>  C. DNA Hybridization in a Microtiter Well Plate

    DNA hybridization was performed as previously described [6], with minor modification (Fig. 1). Briefly, a oligonucleotide-specific probe, kanp (5’-GCC-AGC-TCTCCC- AGT-TCA-3’) was designed from the known rpoB sequences of M. kansasii [5].

    Five picomoles of the probe DNAs was dissolved in 50 μL of immobilization buffer (1.5 M NaCl, 0.3 M Tris?HCl [pH 8.0], 0.3 M MgCl2) and then dispensed into a microtiter well (NucleoLink Strips; Nunc, Rochester, NY, USA) and incubated over night at 37℃. The probe DNA mixture was then removed from the well and dried at 37℃ for 30 min. Wells were UV irradiated at 254 nm, for 5 minutes using an electronic UV crosslinker CEX-800 (Ultra-Lum, Claremont, CA, USA) and washed three times with 200 μL of washing buffer (1 M NaCl, 0.1 M Tris?HCl [pH 9.3], 2 mM MgCl2, 0.1% Tween 20). Probe-coated wells was immediately stored at 4℃ and used for hybridization. One hundred microliters of hybridization solution (5 × SSC, 5 × Denhardt’s, 0.2% SDS, and 200 μg/mL of salmon sperm DNA) was dispensed into a probe-coated micro-titer well. Five microliters of the heat-denatured PCR product was mixed with the hybridization solution and incubated in the well for 30 minutes at 50℃. The mixture was then removed from the well, which was rinsed three times with 200 μL of 2 × SSC. One hundred microliters of alkaline phosphataseconjugated streptavidin solution (Amersham Life Science, Arlington Heights, IL, USA), diluted 1:2000 with incubation solution (0.3 M NaCl, 0.1 M Tris?HCl [pH 7.5] 2 mM MgCl2, 0.05% Triton X-100), was then added to the well, and incubated for 15 minutes at room temperature. After incubation, the well was rinsed three times with 200 μL of incubation solution, then 100 μL of 1 M diethanolamine buffer (pH 9.8) containing 0.5 mM MgCl2 and 10 mM p-nitrophenyl phosphate was added, and the whole solution was kept at room temperature for 60 min. The enzyme reaction was stopped using 5 μL of 10 M NaOH and the optical density at 405 nm (OD405) of each well was read using a micro-titer plate reader (Multiskan Ascent; Labsystems, Grand Rapids, OH, USA). The OD405 values of triplicated wells were use to draw a bar graph using SigmaPlot 2000 (Ver. 6.00) (SPSS Inc, Chicago, IL, USA).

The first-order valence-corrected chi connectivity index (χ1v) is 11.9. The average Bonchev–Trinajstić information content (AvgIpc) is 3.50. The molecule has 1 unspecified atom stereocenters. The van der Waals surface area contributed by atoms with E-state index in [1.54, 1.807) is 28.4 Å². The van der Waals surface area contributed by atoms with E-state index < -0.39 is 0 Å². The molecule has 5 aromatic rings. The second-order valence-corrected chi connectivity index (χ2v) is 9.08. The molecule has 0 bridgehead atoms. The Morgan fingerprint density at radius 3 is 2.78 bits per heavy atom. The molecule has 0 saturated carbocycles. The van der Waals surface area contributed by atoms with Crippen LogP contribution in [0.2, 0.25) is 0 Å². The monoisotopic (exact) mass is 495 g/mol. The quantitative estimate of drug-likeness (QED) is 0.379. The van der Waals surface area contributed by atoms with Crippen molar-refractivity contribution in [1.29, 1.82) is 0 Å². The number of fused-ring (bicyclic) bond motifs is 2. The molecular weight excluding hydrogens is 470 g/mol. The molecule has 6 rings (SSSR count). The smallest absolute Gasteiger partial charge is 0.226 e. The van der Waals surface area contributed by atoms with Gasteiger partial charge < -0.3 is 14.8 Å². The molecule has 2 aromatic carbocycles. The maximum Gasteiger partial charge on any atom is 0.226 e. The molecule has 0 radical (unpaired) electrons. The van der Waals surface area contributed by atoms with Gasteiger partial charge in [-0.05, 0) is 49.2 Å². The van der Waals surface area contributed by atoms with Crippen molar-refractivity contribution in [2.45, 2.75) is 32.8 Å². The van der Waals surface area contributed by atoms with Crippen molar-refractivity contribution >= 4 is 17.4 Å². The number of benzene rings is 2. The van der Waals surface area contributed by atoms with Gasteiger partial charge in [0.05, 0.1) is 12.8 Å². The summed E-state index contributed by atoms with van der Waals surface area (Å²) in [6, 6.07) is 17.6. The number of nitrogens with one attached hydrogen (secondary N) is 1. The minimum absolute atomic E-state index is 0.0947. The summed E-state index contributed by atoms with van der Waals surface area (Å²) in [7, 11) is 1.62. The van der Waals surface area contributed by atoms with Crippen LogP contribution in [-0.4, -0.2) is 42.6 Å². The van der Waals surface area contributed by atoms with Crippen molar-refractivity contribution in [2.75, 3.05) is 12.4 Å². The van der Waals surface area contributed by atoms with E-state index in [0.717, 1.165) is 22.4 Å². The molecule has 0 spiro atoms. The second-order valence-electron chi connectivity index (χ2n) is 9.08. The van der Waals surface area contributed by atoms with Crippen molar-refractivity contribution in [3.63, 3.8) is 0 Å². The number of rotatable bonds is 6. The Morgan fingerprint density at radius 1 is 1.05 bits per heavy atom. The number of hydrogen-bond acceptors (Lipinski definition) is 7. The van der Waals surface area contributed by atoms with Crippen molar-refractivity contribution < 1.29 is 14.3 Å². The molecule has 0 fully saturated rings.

>  D. Nucleotide Sequencing

    The nucleotide sequences of the purified PCR products were directly determined as previously described [1].

    For the sequencing reaction, 60 ng of PCR amplified DNAs, which were purified using a QIAEX II gel extraction kit (QIAGEN, Hilden, Germany), 5 pmol of either the forward or the reverse primer, and 4 μL of BigDye Terminator v2.0 100 RR mix (Perkin-Elmer Applied Biosystems, Foster City, CA, USA) were mixed, and the contents were adjusted to a final volume of 10 μL with distilled water. The reaction was run for 30 cycles of 10 seconds at 96℃, 5 seconds at 60℃, and 4 minutes at 60℃. Both strands were sequenced as a crosscheck. Determined sequences were compared with those of reference strains in GenBank to compare sequence similarities.


    This specific oligonucleotide probe, kanp probe, for M. kansasii were designed by basis on M. kansasii specific rpoB nucleotide sequence not found in other species of Mycobacterium. The OD405 increased, depending on the concentration of coated this probe and its optimal concentration was evaluated at 5 pmol/well (Fig. 2). The average cut-off value of the colorimetric reaction was determined using the amplified rpoB DNAs of M. kansasii, which had been previously identified using culture-based methods.